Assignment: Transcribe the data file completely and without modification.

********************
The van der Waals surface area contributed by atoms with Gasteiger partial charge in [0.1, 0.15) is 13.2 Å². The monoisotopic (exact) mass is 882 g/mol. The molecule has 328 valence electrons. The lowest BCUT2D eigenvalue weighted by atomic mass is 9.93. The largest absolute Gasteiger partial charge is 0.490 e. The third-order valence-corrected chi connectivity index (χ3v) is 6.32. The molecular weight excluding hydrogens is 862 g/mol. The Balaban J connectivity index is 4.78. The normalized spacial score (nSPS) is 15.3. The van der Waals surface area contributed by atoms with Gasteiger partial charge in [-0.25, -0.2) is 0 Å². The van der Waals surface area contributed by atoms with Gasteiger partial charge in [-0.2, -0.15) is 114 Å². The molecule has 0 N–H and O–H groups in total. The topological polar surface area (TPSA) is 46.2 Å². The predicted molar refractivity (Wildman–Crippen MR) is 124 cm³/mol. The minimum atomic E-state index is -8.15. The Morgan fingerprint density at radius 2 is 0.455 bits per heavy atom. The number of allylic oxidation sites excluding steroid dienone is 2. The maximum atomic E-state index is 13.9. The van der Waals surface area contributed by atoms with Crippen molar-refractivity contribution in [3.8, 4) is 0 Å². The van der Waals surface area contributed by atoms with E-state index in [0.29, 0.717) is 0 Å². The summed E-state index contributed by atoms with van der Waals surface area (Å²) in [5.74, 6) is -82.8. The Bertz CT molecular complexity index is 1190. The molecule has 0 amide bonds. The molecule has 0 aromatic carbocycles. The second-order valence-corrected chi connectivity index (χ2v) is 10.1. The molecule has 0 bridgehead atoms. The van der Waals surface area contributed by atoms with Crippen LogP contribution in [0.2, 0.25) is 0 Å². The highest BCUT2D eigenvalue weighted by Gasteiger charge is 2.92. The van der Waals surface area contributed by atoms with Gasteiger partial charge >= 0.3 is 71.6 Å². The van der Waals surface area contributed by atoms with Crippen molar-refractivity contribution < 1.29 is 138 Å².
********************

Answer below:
The van der Waals surface area contributed by atoms with Gasteiger partial charge in [0.1, 0.15) is 13.2 Å². The monoisotopic (exact) mass is 882 g/mol. The molecule has 328 valence electrons. The lowest BCUT2D eigenvalue weighted by atomic mass is 9.93. The largest absolute Gasteiger partial charge is 0.490 e. The third-order valence-corrected chi connectivity index (χ3v) is 6.32. The molecular weight excluding hydrogens is 862 g/mol. The Balaban J connectivity index is 4.78. The normalized spacial score (nSPS) is 15.3. The van der Waals surface area contributed by atoms with Gasteiger partial charge in [-0.25, -0.2) is 0 Å². The van der Waals surface area contributed by atoms with Gasteiger partial charge in [-0.2, -0.15) is 114 Å². The molecule has 0 N–H and O–H groups in total. The topological polar surface area (TPSA) is 46.2 Å². The predicted molar refractivity (Wildman–Crippen MR) is 124 cm³/mol. The minimum atomic E-state index is -8.15. The Morgan fingerprint density at radius 2 is 0.455 bits per heavy atom. The number of allylic oxidation sites excluding steroid dienone is 2. The maximum atomic E-state index is 13.9. The van der Waals surface area contributed by atoms with Crippen molar-refractivity contribution in [3.8, 4) is 0 Å². The van der Waals surface area contributed by atoms with E-state index in [0.29, 0.717) is 0 Å². The summed E-state index contributed by atoms with van der Waals surface area (Å²) in [5.74, 6) is -82.8. The Bertz CT molecular complexity index is 1190. The molecule has 0 amide bonds. The molecule has 0 aromatic carbocycles. The second-order valence-corrected chi connectivity index (χ2v) is 10.1. The molecule has 0 bridgehead atoms. The van der Waals surface area contributed by atoms with Crippen LogP contribution in [0.2, 0.25) is 0 Å². The highest BCUT2D eigenvalue weighted by Gasteiger charge is 2.92. The van der Waals surface area contributed by atoms with Gasteiger partial charge >= 0.3 is 71.6 Å². The van der Waals surface area contributed by atoms with Crippen molar-refractivity contribution < 1.29 is 138 Å².